CellCept ® (mycophenolate mofetil) is indicated for the prophylaxis of organ rejection in patients receiving allogeneic renal, cardiac or hepatic transplants. CellCept should be used concomitantly with cyclosporine and corticosteroids.
CellCept Intravenous is an alternative dosage form to CellCept capsules, tablets and oral suspension. CellCept Intravenous should be administered within 24 hours following transplantation. CellCept Intravenous can be administered for up to 14 days; patients should be switched to oral CellCept as soon as they can tolerate oral medication.
Get emergency medical help if you have any of these signs of an allergic reaction: hives; difficulty breathing; swelling of your face, lips, tongue, or throat. Stop using CellCept and call your doctor at once if you have any of these serious side effects:
- fever, chills, body aches, flu symptoms;
- pale skin, easy bruising or bleeding, unusual weakness, trouble breathing, fast heart rate;
- coughing up blood or vomit that looks like coffee grounds;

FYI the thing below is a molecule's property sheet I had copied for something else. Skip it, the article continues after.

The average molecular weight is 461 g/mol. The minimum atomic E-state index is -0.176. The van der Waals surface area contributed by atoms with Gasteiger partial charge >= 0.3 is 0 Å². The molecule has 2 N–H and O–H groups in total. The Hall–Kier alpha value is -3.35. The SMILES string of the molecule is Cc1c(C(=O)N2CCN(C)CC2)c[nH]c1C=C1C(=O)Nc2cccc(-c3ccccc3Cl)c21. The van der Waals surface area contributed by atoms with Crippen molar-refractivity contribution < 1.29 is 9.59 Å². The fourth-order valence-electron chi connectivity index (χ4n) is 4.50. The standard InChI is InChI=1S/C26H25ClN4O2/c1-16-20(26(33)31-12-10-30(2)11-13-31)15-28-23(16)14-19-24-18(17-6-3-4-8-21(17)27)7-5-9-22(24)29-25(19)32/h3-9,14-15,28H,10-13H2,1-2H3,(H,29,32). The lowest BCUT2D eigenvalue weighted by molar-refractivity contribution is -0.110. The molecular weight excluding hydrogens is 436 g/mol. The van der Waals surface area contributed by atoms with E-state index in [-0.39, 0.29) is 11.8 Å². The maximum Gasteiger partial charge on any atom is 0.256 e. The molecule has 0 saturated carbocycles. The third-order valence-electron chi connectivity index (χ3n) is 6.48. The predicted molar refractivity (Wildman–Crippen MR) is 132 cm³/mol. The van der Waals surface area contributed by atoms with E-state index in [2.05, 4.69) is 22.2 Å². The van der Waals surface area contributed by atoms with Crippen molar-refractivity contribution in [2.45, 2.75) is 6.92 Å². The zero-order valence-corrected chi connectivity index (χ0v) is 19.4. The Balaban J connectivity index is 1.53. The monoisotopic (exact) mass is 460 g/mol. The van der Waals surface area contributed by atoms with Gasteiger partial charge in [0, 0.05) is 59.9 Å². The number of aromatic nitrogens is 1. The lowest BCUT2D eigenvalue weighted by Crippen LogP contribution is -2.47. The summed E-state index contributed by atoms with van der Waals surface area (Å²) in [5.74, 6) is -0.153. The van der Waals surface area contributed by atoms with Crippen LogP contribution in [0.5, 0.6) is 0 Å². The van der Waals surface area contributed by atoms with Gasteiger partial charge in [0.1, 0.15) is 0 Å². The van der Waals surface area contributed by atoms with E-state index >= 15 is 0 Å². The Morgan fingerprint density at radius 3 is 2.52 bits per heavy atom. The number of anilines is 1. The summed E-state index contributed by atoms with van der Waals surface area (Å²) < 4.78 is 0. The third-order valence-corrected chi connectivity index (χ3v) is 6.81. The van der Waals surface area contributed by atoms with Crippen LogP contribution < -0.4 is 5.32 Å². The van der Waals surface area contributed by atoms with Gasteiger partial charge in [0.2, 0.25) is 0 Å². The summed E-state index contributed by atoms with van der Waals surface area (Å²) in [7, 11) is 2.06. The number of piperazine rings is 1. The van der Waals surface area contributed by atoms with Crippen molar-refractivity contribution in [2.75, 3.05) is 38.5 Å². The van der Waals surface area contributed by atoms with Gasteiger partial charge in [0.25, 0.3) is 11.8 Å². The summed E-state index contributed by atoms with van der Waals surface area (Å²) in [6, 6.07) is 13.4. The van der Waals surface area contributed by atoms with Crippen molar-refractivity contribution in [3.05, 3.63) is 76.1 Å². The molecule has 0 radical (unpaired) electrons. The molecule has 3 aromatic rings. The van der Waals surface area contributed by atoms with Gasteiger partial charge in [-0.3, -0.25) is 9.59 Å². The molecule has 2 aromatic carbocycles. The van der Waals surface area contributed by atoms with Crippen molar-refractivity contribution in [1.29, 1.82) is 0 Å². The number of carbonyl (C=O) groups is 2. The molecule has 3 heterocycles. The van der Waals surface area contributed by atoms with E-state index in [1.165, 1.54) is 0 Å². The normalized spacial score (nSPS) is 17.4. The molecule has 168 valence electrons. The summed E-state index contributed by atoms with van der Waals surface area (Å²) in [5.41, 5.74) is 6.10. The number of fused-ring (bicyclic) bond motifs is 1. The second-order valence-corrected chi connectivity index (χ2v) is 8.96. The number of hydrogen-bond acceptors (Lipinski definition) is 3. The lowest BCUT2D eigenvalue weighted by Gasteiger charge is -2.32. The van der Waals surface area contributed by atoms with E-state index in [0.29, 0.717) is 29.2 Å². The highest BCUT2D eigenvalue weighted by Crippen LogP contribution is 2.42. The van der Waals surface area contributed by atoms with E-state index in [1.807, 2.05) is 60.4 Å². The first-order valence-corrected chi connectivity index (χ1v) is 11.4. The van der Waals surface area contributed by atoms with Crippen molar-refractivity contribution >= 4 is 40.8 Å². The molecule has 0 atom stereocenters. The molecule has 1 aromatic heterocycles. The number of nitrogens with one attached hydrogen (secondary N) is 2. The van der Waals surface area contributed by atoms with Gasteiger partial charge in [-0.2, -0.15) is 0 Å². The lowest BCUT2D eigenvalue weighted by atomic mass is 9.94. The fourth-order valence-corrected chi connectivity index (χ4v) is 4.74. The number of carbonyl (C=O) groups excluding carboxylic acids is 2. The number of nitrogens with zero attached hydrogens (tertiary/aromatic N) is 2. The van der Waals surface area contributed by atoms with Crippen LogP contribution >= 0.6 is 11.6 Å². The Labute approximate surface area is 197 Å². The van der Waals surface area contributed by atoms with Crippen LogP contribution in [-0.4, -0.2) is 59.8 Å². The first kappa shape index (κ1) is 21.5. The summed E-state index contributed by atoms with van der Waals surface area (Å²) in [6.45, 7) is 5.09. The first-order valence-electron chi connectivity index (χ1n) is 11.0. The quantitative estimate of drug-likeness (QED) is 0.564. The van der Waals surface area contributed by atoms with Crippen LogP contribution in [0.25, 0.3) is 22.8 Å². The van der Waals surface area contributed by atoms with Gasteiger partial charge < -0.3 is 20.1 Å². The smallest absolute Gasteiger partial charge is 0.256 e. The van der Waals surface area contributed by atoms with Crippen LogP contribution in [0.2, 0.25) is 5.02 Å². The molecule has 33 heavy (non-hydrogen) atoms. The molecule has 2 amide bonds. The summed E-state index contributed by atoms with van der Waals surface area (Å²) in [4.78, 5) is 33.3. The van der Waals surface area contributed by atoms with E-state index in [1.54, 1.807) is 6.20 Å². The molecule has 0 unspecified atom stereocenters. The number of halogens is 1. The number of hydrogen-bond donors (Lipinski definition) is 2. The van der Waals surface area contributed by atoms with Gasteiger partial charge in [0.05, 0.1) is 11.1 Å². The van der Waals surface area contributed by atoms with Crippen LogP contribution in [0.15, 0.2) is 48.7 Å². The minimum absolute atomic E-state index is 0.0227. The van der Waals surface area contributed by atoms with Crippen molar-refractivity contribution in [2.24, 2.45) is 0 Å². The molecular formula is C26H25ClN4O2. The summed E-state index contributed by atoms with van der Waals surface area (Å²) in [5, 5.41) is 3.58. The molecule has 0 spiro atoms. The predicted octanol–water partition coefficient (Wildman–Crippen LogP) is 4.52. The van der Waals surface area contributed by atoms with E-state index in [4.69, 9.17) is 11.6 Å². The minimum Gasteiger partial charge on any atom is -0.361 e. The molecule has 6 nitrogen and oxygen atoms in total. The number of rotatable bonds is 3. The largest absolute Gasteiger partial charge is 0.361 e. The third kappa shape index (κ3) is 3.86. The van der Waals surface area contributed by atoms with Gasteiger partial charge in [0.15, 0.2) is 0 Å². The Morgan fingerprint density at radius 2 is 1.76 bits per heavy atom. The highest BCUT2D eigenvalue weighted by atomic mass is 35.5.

- bloody, black, or tarry stools;
- painful or difficult urination;
- chest pain; or
- feeling like you might pass out;
- problems with vision, speech, balance, or memory; or
- weakness in your legs, lack of coordination.
- Less serious Cellcept side effects may include:
- nausea, vomiting, stomach pain, diarrhea, or constipation;
- headache, mild weakness;
- swelling in your hands or feet;
- numbness or tingly feeling; or
- anxiety, sleep problems (insomnia).
This is not a complete list of side effects and others may occur. Tell your doctor about any unusual or bothersome side effect.